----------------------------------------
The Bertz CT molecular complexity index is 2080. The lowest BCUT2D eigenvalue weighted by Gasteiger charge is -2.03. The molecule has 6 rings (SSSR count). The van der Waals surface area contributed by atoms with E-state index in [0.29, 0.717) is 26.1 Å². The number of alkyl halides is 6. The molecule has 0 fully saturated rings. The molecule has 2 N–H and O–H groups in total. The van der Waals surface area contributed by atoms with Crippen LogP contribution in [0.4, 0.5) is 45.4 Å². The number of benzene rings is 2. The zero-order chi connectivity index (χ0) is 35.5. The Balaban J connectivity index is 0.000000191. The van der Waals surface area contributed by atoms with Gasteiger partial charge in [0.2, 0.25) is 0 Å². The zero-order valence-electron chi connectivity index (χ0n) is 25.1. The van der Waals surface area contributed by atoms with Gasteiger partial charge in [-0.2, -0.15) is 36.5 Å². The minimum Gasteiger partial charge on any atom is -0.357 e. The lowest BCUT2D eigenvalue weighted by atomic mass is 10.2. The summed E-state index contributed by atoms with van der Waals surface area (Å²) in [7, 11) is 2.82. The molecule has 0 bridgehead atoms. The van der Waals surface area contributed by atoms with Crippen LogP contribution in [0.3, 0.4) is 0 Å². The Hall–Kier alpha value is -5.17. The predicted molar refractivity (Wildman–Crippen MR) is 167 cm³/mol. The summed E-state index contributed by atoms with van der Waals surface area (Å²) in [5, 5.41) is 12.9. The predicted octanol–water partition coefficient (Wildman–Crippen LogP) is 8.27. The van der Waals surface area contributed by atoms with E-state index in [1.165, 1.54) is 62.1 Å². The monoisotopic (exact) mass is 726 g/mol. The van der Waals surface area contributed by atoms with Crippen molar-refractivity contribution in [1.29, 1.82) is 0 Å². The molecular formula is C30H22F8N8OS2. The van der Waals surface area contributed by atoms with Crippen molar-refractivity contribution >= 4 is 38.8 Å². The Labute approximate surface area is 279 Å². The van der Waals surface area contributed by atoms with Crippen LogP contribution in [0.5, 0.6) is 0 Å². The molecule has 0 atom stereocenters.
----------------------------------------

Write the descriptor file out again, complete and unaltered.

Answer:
The Bertz CT molecular complexity index is 2080. The lowest BCUT2D eigenvalue weighted by Gasteiger charge is -2.03. The molecule has 6 rings (SSSR count). The van der Waals surface area contributed by atoms with E-state index in [0.29, 0.717) is 26.1 Å². The number of alkyl halides is 6. The molecule has 0 fully saturated rings. The molecule has 2 N–H and O–H groups in total. The van der Waals surface area contributed by atoms with Crippen LogP contribution in [0.4, 0.5) is 45.4 Å². The number of benzene rings is 2. The zero-order chi connectivity index (χ0) is 35.5. The Balaban J connectivity index is 0.000000191. The van der Waals surface area contributed by atoms with Gasteiger partial charge in [0.2, 0.25) is 0 Å². The zero-order valence-electron chi connectivity index (χ0n) is 25.1. The van der Waals surface area contributed by atoms with Gasteiger partial charge in [-0.2, -0.15) is 36.5 Å². The minimum Gasteiger partial charge on any atom is -0.357 e. The lowest BCUT2D eigenvalue weighted by atomic mass is 10.2. The summed E-state index contributed by atoms with van der Waals surface area (Å²) in [7, 11) is 2.82. The molecule has 0 bridgehead atoms. The van der Waals surface area contributed by atoms with Crippen LogP contribution in [0.3, 0.4) is 0 Å². The Hall–Kier alpha value is -5.17. The predicted molar refractivity (Wildman–Crippen MR) is 167 cm³/mol. The summed E-state index contributed by atoms with van der Waals surface area (Å²) in [5, 5.41) is 12.9. The predicted octanol–water partition coefficient (Wildman–Crippen LogP) is 8.27. The van der Waals surface area contributed by atoms with E-state index in [1.165, 1.54) is 62.1 Å². The monoisotopic (exact) mass is 726 g/mol. The van der Waals surface area contributed by atoms with Crippen molar-refractivity contribution in [1.29, 1.82) is 0 Å². The molecular formula is C30H22F8N8OS2. The van der Waals surface area contributed by atoms with Crippen molar-refractivity contribution >= 4 is 38.8 Å². The Labute approximate surface area is 279 Å². The van der Waals surface area contributed by atoms with Crippen LogP contribution in [0.5, 0.6) is 0 Å². The molecule has 0 atom stereocenters.